King, the Candy Crush Saga game publisher which has agreed to be acquired by Activision Blizzard for $5.9 billion on Monday night, reported earnings for the third quarter that beat Wall Street’s estimates.

The results show that King wasn’t necessarily desperate for a rescue because it was overly dependent on one game, as critics have said. Even though Candy Crush Saga is a few years old, the game and its various Saga brethren are still driving good results at King. That’s a testament to the power of mobile games, which reach a billion people and are expected to generate $30 billion in revenue in 2015.

Still, King’s results did weaken compared to a year ago.

King reported non-GAAP earnings per share of 45 cents on gross bookings of $502 million for the quarter ended September 30, compared with earnings per share of 56 cents a share on bookings of $544 million. Adjusted earnings before income tax, depreciation, and amortization were $180 million, compared with $216 million a year ago. Analysts had expected earnings per share of 29 cents. King’s own goal was $460 million to $485 million in bookings for the third quarter.

“Our Q3 results show that our business remains positive, profitable, and cash-flow positive,” said Riccardo Zacconi, the chief executive of King, in a conference call with analysts. “The primary reason for beating our guidance is the strength of our franchises.”

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All of the games offered fresh content through live operations, such as tournaments, during the quarter. These events increased the monetization of playing payers, Zacconi said.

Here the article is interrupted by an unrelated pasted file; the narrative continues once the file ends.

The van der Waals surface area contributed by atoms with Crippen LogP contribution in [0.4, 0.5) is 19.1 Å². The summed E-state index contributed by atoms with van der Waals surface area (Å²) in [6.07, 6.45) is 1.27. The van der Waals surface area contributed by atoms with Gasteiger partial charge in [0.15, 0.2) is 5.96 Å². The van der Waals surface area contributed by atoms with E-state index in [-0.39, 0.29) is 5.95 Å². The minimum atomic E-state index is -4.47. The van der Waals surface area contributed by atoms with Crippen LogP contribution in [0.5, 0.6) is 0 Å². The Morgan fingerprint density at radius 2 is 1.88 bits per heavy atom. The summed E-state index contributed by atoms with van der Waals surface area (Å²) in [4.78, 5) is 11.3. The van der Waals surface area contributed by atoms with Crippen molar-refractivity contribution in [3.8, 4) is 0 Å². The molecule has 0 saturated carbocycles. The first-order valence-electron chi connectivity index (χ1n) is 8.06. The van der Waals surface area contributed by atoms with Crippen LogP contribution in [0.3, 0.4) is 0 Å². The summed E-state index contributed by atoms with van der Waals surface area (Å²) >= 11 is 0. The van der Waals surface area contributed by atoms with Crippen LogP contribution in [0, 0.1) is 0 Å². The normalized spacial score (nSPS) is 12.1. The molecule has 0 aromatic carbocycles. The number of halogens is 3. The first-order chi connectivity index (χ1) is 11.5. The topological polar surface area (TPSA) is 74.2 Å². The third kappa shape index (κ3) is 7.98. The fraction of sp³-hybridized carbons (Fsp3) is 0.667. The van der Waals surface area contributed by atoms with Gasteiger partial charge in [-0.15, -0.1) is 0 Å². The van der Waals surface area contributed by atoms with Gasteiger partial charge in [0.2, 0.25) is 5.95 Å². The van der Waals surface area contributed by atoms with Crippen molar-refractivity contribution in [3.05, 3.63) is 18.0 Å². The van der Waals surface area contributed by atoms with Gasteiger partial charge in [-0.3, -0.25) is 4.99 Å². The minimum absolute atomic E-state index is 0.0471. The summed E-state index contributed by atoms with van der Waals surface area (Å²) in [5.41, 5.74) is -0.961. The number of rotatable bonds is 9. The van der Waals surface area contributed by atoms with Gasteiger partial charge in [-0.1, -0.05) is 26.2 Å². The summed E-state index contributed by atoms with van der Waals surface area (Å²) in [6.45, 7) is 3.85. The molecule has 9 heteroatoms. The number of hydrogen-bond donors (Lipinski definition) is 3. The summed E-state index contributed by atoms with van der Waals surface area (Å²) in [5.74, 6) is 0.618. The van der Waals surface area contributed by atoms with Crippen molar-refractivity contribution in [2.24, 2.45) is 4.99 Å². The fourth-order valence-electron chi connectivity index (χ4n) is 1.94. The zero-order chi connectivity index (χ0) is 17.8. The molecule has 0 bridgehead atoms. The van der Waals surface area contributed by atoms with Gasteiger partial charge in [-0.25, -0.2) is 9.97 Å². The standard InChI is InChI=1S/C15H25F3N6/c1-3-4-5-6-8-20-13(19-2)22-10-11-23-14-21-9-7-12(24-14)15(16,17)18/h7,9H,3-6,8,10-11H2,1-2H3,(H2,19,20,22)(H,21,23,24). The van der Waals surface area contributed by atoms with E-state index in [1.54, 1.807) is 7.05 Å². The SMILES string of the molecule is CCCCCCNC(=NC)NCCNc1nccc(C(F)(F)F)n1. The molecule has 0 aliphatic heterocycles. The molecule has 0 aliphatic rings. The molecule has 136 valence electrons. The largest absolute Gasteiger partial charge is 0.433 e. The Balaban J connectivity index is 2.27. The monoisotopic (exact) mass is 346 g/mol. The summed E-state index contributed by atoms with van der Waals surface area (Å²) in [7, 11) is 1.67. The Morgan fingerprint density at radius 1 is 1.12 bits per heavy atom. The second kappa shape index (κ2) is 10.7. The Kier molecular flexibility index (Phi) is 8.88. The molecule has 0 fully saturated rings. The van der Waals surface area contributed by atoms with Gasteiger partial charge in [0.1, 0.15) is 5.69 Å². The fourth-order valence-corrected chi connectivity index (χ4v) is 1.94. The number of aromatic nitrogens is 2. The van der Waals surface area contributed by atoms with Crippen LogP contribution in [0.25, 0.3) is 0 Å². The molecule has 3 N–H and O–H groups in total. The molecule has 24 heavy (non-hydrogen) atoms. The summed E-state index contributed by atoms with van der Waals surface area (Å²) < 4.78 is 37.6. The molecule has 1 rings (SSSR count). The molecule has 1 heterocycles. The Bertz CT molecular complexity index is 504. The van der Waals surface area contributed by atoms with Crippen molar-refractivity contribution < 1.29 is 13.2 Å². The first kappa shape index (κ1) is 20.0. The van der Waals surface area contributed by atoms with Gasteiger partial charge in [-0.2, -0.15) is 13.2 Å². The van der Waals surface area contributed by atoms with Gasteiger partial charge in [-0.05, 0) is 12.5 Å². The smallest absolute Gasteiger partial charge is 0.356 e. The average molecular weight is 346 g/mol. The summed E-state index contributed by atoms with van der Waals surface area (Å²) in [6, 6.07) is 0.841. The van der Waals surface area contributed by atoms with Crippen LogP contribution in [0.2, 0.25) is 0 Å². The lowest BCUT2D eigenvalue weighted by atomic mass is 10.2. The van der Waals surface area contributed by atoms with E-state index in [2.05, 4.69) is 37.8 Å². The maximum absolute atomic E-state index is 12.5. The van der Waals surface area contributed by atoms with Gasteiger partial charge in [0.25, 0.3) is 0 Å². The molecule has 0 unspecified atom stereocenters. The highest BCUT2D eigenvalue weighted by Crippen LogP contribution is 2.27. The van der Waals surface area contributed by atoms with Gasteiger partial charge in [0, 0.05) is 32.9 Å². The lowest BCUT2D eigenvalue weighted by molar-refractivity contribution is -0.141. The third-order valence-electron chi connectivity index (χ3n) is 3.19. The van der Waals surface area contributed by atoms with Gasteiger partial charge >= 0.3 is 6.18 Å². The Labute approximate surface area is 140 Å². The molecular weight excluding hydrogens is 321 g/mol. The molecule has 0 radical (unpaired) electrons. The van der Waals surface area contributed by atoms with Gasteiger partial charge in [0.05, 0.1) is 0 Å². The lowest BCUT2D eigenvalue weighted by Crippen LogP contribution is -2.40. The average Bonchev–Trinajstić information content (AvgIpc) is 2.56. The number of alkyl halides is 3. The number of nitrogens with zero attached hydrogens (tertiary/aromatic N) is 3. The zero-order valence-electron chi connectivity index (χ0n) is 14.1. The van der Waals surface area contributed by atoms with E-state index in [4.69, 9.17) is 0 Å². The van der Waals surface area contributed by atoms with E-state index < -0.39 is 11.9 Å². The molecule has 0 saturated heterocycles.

King’s transaction with Activision Blizzard is expected to close in the first quarter of 2016. King launched Blossom Blast Saga, a linker game for on iOS and Google Play. In the quarter, Paradise Bay also launched, expanding the overall network. Zacconi said cross-promotion of Paradise Bay with existing games was “very effective,” and it brought more new players than other Saga games that have launched. That means there is less cannibalization.

“These results reflect our continued execution of our franchise strategy and the longevity of our brands,” Zacconi said in a statement. “We are also pleased to have recently launched Blossom Blast Saga, our first game with a linker mechanic, and look forward to introducing this new game play to players around the globe.”

King said it had 474 million monthly active users in the third quarter, compared with 495 million a year earlier. It had 133 million daily active users, compared with 137 million a year ago. Monthly unique payers were 6.8 million, compared with 8.7 million a year earlier. Monthly gross average bookings per paying user rose to $24.45 per user compared to $20.92 a year ago.

“We are excited about the transaction with Activision Blizzard,” Zacconi said. “We believe the transaction will position us very well for the next phase of our company’s evolution and will bring clear benefits to our players and employees, while providing a return to our shareholders through the share price premium and the immediate liquidity it will provide to all shareholders upon completion.”

Zacconi said that the company expanded to Asia with a localized version of Bubble Witch 2 Saga in South Korea and China. It is also launching a studio in Shanghai to handle localization and to create new games in the region.

The Candy Crush Saga series was 40 percent of bookings in the quarter. There are still headwinds in the web business, said Hope Cochran, chief financial officer of King, in the conference call. About 82 percent of bookings, or $414 million, came from mobile.

King expects Q4 bookings of $475 million to $500 million. King has 1,600 employees.

“Our business is healthy,” Zacconi said. “We have strong financials with industry leading margins.”